John L. Weinberg’s Federal Bail and Detention Handbook 2016 offers insightful advice on temporary detention. Below, find Judge Weinberg’s six temporary detention tips for Defense Attorneys:
- Prior to the initial appearance, gather as much information as possible as to whether the case is appropriate for entry of an order of temporary detention. Be prepared to argue these issues at the initial appearance. Determine also, if possible, whether the other court or INS intends to place a detainer or has already done so.
- If the U.S. Attorney moves for temporary detention at the initial appearance, be prepared to present any available challenge to its eligibility, under either half of Sec. 3142(d).
- Be prepared to propose and defend a specific duration of temporary detention. Whatever duration is set, ask the court to schedule a further hearing on release or detention for the day the temporary detention order expires.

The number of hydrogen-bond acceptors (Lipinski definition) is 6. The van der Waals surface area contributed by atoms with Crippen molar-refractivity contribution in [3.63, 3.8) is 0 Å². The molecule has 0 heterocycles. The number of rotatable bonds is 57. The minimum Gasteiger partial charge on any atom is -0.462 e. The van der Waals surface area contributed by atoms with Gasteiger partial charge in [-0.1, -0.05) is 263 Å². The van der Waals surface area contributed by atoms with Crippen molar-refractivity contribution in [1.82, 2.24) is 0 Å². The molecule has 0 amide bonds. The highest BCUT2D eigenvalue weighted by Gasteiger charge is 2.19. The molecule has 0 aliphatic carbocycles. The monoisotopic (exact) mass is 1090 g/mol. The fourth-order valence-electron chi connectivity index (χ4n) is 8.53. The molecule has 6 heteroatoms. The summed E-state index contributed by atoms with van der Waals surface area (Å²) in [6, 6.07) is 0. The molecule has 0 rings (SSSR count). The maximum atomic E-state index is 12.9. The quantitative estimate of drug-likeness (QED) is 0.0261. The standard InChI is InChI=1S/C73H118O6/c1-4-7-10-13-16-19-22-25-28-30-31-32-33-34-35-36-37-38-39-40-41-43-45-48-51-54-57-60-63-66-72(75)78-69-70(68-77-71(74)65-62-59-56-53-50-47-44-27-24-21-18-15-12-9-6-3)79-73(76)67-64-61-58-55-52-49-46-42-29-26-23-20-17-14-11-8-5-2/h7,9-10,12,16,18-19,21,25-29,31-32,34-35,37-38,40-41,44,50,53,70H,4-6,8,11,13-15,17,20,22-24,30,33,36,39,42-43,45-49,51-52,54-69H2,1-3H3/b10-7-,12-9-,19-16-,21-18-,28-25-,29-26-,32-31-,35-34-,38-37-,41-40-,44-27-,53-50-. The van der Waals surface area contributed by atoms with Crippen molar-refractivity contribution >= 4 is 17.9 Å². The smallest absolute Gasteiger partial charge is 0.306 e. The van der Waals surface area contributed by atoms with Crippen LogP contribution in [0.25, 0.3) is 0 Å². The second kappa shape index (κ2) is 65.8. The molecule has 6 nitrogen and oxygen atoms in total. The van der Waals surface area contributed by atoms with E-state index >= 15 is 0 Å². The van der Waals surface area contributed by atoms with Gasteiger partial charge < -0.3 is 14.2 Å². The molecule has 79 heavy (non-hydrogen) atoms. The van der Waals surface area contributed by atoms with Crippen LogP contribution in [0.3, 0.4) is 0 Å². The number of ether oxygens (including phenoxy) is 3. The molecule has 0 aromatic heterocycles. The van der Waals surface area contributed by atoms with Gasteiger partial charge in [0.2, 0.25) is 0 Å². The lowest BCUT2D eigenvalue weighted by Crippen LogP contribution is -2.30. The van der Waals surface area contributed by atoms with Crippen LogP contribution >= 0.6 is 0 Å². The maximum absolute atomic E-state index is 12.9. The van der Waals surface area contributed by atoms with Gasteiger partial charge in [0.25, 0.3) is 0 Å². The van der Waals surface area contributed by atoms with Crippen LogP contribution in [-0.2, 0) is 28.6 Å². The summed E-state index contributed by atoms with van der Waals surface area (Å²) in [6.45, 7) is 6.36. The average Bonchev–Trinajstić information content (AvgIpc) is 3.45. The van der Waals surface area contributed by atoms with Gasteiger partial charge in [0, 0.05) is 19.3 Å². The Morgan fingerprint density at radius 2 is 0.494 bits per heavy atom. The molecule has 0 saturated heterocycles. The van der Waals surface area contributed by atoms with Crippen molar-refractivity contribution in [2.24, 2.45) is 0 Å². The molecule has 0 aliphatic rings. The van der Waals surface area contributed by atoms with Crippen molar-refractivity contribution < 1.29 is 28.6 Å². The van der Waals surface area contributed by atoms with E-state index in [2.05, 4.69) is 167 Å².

- Decide whether you will move for pretrial detention, which extends beyond any period of temporary detention. If so, make this motion as well at the initial appearance. The court should set the hearing for the last day of the period of temporary detention.
- If at the initial appearance the court has ordered temporary detention, contact the other court or agency promptly thereafter. Attempt to persuade the other authority to decline to seek custody of defendant.
- If a detainer is lodged or if the other authority declines to proceed before the order of temporary detention expires, contact the court and attempt to reschedule the bail status hearing for an earlier date.
TO LEARN MORE ABOUT TEMPORARY DETENTION TIPS, INCLUDING ADVICE FOR U.S. ATTORNEYS, READ:
Federal Bail and Detention Handbook 2016 John L. Weinberg (U.S. Magistrate Judge for the Western District of Washington at Seattle)
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